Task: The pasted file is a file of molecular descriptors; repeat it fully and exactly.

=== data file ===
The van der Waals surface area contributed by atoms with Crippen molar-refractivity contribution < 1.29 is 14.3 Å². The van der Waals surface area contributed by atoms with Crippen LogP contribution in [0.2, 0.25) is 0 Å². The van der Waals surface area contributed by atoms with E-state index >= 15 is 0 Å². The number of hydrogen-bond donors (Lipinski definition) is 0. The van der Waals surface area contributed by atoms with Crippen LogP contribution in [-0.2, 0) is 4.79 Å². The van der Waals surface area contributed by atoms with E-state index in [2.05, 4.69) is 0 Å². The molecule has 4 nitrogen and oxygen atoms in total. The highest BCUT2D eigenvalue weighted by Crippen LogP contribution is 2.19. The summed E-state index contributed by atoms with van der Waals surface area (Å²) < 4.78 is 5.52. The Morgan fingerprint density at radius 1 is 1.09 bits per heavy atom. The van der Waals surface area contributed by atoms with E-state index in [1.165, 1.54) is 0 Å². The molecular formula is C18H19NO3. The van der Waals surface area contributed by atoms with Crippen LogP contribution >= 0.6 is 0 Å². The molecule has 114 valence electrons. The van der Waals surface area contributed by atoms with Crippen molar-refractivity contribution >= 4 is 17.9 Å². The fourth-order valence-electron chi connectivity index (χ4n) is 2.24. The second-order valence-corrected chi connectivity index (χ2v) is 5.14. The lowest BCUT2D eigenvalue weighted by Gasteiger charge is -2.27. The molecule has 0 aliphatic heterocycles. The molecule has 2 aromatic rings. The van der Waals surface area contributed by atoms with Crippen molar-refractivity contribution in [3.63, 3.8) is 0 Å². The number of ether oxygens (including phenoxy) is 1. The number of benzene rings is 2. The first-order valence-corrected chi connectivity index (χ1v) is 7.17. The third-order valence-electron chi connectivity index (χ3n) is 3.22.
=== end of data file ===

The van der Waals surface area contributed by atoms with Crippen molar-refractivity contribution < 1.29 is 14.3 Å². The van der Waals surface area contributed by atoms with Crippen LogP contribution in [0.2, 0.25) is 0 Å². The van der Waals surface area contributed by atoms with E-state index >= 15 is 0 Å². The number of hydrogen-bond donors (Lipinski definition) is 0. The van der Waals surface area contributed by atoms with Crippen LogP contribution in [-0.2, 0) is 4.79 Å². The van der Waals surface area contributed by atoms with E-state index in [2.05, 4.69) is 0 Å². The molecule has 4 nitrogen and oxygen atoms in total. The highest BCUT2D eigenvalue weighted by Crippen LogP contribution is 2.19. The summed E-state index contributed by atoms with van der Waals surface area (Å²) < 4.78 is 5.52. The Morgan fingerprint density at radius 1 is 1.09 bits per heavy atom. The van der Waals surface area contributed by atoms with E-state index in [1.165, 1.54) is 0 Å². The molecular formula is C18H19NO3. The van der Waals surface area contributed by atoms with Crippen LogP contribution >= 0.6 is 0 Å². The molecule has 114 valence electrons. The van der Waals surface area contributed by atoms with Crippen molar-refractivity contribution >= 4 is 17.9 Å². The fourth-order valence-electron chi connectivity index (χ4n) is 2.24. The second-order valence-corrected chi connectivity index (χ2v) is 5.14. The lowest BCUT2D eigenvalue weighted by Gasteiger charge is -2.27. The molecule has 0 aliphatic heterocycles. The molecule has 2 aromatic rings. The van der Waals surface area contributed by atoms with Crippen molar-refractivity contribution in [3.63, 3.8) is 0 Å². The number of ether oxygens (including phenoxy) is 1. The number of benzene rings is 2. The first-order valence-corrected chi connectivity index (χ1v) is 7.17. The third-order valence-electron chi connectivity index (χ3n) is 3.22.